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Court nixes call for review of Medi-Cal ruling
May 28th, 2013
SACRAMENTO, Calif. – A federal appeals court has denied a request for a review of an earlier decision that cleared the way for Calfornia to implement reimbursement cuts for Medi-Cal, the state's Medicaid program.
The California Pharmacists Association (CPhA) said the U.S. 9th Circuit Court of Appeals has turned down a motion by a health care coalition for an en banc review of a ruling last December in which a three-judge panel overturned several injunctions that prevented implementation of the 10% Medi-Cal reimbursement cut passed by the California Legislature in 2011 (AB 97).
In its denial on Friday, the court rejected all of the arguments in the petition for review, CPhA noted.
"While not surprising, we are deeply disappointed in [Friday's] decision and absolutely believe it will result in harm to Medi-Cal patients," CPhA chief executive officer Jon Roth said in a statement. "It is absurd to think you can slash reimbursement rates resulting in pharmacists providing services below their actual costs while at the same time expanding the Medi-Cal program to 4 million additional beneficiaries under health care reform beginning in 2014. I am astonished that the state thinks this will work."
CPhA said the latest ruling narrows the coalition's options in the multiyear effort against a number of provider reimbursement cuts made by California. Besides CPhA, plaintiffs in the lawsuit — California Medical Association (CMA) et al. v. Douglas — include the National Association of Chain Drug Stores, California Hospital Association (CHA), California Dental Association (CDA), California Association of Medical Product Suppliers (CAMPS), AIDS Healthcare Foundation (AIDS) and American Medical Response (AMR).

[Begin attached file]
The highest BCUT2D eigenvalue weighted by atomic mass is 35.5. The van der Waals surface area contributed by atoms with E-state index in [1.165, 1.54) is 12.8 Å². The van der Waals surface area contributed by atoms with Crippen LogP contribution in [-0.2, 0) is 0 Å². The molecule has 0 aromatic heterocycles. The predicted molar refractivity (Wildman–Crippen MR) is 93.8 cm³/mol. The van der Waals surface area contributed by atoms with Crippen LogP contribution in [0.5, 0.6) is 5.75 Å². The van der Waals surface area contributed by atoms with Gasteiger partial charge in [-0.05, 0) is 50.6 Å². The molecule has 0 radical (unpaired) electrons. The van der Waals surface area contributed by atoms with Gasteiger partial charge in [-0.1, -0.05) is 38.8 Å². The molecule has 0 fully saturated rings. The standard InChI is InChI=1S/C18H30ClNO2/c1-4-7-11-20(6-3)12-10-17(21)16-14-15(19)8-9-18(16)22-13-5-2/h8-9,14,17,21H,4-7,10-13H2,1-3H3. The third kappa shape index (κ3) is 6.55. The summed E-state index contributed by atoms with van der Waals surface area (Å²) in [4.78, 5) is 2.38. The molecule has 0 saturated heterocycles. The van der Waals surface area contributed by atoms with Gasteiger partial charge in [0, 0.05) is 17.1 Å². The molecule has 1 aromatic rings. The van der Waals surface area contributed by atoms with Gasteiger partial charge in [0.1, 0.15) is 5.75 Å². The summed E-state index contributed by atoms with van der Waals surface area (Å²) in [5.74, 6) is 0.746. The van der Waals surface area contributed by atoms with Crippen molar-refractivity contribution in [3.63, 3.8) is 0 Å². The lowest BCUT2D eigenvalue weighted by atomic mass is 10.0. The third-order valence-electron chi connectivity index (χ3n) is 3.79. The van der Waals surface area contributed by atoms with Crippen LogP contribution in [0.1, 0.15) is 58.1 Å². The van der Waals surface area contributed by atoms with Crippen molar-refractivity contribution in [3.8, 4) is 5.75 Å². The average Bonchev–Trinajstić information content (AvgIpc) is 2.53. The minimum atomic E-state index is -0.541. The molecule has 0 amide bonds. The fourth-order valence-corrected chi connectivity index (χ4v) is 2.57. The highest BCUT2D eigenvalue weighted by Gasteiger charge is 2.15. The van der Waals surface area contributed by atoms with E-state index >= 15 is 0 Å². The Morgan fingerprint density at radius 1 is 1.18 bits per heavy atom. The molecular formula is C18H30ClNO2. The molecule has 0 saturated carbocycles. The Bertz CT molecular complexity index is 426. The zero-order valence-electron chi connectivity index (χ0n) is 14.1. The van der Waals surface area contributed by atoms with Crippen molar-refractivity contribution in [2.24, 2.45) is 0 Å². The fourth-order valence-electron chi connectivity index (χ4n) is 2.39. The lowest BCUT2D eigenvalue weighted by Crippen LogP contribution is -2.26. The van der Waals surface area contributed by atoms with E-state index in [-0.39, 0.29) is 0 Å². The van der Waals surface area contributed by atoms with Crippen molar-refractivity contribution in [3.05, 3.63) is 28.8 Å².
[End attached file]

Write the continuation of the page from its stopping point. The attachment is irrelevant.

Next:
"At this point, we are weighing all our options, including a petition to the U.S. Supreme Court," Roth stated.
In their earlier decision, the three-judge panel concluded that the court properly deferred to a Center for Medicare & Medicaid Services (CMS) administrative decision that approved the California State Plan Amendment (SPA) allowing the cuts to providers, and that the SPA met the requirements of ensuring access to care under Section 30(A) of the Medicaid statute, according to CPhA.
The panel judges also found that California's secretary of health and human services didn't abuse her authority or discretion in approving the SPA and, as a result, a Supremacy Clause claim isn't applicable.
"The panel's decision ignores its impact on Medi-Cal patients' ability to access quality care," the petitioners said in their request for the en banc review. "Rate cuts only exacerbate the well-known problems Medi-Cal patients face in accessing medical services," they noted.